Blockchain transforming data compliance in the financial industry
31 January 2018
Managing data in the financial services industry is rapidly evolving. Blockchain technologies are being used to make things more efficient and cost effective for both financial firms and regulators.
Marco Selva, Managing Partner & Tom Debus, Managing Partner, Integration Alpha
Marco Selva, CEO of Integration Alpha says: “The cost of being compliant is extremely high and getting higher and higher. You have to come to more efficient solutions.”
Players in the industry are finding they need to adapt quickly to make itself more efficient or risk being left behind.
“The question is always if you are not fast enough moving up the path, up the ladder you might end up dead,” says Selva. “It might cost you to go out of business as your costs will eat your margins up.”
According to Tom Debus, managing partner at Integration Alpha a three-step approach is needed by financial players to make the data compliancy process more efficient.
He adds the first two steps, involves companies moving from an in-house system to a decentralised blockchain approach.
“Today’s reality basically is most banks and companies actually do everything in-house,” Debus says. “They have teams that collate the data. They have teams that calculate all those key figures and measures that the regulators want to see.
“They have people that verify and reconcile all of this from front-to-back. They send it on to regulators and do the Q&A with the regulators. All of that today happens in-house with most of the banks. But there is no competitive advantage of doing it internally.”
Through using a decentralised system, Debus explains banks can dump all of the raw data into a pool supported by blockchain technology like a shared utility service.
Each piece of data is then assessed to a set of standards, which the regulators approve by a pooled group of people, taking out the need for banks to do it internally.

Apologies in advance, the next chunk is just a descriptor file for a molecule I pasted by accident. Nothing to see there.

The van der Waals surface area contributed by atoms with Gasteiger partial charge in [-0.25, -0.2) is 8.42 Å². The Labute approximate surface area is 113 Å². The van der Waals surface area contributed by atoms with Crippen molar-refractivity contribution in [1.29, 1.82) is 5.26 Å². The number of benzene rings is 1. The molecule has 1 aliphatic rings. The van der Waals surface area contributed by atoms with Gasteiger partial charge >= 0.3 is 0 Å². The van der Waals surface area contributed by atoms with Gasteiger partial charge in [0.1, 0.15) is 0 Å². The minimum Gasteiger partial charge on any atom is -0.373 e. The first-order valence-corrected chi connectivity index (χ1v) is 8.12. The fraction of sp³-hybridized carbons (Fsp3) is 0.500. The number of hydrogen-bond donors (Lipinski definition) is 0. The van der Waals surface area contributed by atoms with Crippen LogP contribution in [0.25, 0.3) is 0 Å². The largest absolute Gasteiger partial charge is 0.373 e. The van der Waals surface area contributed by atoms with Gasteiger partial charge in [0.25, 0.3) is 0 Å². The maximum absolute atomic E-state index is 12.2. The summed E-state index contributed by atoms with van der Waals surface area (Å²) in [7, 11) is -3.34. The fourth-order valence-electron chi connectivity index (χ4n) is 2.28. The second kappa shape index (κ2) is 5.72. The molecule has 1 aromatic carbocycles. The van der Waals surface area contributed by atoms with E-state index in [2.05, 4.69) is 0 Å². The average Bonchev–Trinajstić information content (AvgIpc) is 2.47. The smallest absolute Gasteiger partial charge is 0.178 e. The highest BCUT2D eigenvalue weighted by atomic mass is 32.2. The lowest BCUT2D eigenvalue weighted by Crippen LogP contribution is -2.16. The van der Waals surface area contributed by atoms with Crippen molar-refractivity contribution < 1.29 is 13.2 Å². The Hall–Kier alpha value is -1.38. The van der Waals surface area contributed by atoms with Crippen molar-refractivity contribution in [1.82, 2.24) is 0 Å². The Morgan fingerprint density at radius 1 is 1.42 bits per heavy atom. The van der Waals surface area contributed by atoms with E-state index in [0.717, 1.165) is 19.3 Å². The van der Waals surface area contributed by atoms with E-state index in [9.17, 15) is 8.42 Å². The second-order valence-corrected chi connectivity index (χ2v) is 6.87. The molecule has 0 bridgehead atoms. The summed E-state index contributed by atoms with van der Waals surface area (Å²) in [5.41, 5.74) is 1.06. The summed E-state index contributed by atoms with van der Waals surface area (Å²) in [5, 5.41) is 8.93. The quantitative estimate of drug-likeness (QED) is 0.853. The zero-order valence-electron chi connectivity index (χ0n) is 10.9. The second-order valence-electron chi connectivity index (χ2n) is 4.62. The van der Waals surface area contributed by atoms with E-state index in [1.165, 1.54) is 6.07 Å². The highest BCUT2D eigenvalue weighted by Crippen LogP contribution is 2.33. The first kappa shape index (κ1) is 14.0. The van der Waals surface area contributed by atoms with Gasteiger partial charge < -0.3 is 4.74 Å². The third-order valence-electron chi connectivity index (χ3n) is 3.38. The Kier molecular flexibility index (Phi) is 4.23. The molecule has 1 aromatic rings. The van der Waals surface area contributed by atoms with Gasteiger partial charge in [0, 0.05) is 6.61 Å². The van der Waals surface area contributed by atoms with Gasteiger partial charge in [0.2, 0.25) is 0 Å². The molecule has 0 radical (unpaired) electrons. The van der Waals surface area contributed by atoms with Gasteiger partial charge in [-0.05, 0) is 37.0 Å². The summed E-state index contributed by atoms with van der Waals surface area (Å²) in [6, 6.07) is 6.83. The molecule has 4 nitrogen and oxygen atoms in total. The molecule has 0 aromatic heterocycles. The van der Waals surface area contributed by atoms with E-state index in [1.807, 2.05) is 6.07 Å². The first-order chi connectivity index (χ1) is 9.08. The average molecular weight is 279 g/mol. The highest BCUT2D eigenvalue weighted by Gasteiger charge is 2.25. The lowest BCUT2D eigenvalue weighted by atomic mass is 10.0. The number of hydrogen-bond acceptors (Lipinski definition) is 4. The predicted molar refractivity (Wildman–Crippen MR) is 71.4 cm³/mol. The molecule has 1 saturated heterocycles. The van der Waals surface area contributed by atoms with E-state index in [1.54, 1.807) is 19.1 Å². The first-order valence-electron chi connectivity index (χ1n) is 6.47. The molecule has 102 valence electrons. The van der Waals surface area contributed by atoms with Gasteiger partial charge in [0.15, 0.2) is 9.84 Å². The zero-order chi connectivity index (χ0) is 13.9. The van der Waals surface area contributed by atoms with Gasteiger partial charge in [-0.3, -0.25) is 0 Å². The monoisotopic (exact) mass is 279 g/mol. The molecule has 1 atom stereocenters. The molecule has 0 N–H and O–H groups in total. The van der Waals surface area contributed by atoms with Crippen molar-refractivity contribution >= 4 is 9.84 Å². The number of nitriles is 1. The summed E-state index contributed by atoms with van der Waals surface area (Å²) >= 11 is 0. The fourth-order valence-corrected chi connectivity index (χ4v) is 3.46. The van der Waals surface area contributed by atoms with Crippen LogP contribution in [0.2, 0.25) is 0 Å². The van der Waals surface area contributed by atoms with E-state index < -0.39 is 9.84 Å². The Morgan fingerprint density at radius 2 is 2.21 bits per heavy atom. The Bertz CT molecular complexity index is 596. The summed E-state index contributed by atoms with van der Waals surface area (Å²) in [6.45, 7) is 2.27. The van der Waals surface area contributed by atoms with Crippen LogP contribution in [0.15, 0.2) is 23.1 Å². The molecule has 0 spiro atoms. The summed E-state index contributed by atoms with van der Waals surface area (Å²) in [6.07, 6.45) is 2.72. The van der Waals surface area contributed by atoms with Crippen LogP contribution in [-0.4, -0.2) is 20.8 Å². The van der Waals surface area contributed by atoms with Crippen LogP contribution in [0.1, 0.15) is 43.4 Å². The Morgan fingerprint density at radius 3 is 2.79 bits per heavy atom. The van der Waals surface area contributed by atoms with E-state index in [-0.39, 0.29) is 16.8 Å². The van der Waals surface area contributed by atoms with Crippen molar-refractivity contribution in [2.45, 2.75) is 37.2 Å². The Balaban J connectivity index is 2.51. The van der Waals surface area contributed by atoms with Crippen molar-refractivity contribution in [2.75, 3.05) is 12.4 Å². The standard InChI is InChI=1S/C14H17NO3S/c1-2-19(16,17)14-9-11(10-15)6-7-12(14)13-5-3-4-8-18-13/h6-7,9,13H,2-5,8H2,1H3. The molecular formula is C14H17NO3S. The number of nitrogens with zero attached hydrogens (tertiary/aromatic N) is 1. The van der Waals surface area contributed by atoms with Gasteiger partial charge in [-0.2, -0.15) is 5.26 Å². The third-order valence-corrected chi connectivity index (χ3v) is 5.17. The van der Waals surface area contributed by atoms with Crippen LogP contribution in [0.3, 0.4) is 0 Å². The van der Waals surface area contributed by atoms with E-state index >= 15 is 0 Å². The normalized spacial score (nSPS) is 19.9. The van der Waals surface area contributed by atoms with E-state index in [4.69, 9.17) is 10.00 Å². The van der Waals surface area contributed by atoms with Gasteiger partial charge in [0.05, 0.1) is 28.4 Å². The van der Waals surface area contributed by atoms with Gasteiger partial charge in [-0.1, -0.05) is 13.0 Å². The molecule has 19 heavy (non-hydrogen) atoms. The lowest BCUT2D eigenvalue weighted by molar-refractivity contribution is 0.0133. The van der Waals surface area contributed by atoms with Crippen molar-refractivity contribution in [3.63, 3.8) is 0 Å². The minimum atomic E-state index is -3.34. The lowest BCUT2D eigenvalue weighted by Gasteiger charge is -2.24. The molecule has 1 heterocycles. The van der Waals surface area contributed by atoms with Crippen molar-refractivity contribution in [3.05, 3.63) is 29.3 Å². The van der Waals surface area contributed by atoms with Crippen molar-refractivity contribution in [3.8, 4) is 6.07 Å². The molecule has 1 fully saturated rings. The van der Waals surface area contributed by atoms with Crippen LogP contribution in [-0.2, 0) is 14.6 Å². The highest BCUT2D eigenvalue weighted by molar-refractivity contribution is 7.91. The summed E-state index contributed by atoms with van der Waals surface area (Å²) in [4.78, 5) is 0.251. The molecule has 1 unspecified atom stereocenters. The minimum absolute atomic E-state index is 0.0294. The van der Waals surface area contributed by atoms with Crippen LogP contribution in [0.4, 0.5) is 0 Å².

Debus points out this makes it more cost effective as banks no longer have to have that expensive expertise for themselves of doing the same old number crunching over and over. As many banks departments are fragmented it helps them obtain a more integrated approach to managing data.
“In today’s world a lot of time all of that work happens in many different silos,” he says. “If you look at one of the global banks they have 130-150 systems just for credit risk and even pooling this for a single bank into a single (blockchain) utility is already helping to decommission a lot of different systems.”
Selva adds, as every bank has to have the same reports, by using a pool utility system the raw data can become standardised.
According to Debus it also changes the paradigm of how the regulators view data. It gives regulators the advantage of seeing all potential compliance risks in real time rather than months down the line when a report is compiled and is the third step in the approach.
Debus says: “Whenever a single transaction happens your liquidity Key Performance Indicator (KPI) or credit risk KPI are updated. The regulator can see the updated information at all times. We can then do real time cockpit steering of the financial services economy.”
It is estimated that regulatory reporting in Europe for finance alone costs the industry 80 billion euros, by using a blockchain approach costs can be dramatically reduced. The technology also eliminates the need for expensive in-depth audits done manually in past.
Selva says: “Certain regulators see that as a huge advantage for their own market, the cost of doing business of their own banks is extremely good. That for them is a good kind of marketing.”
We as a solution provider are able to generate efficiencies of scale and really own that pain point on behalf of the client. So we become the solution on an ongoing operational level and the banks can move back on focus on their core business.
For more information please visit www.integrationalpha.com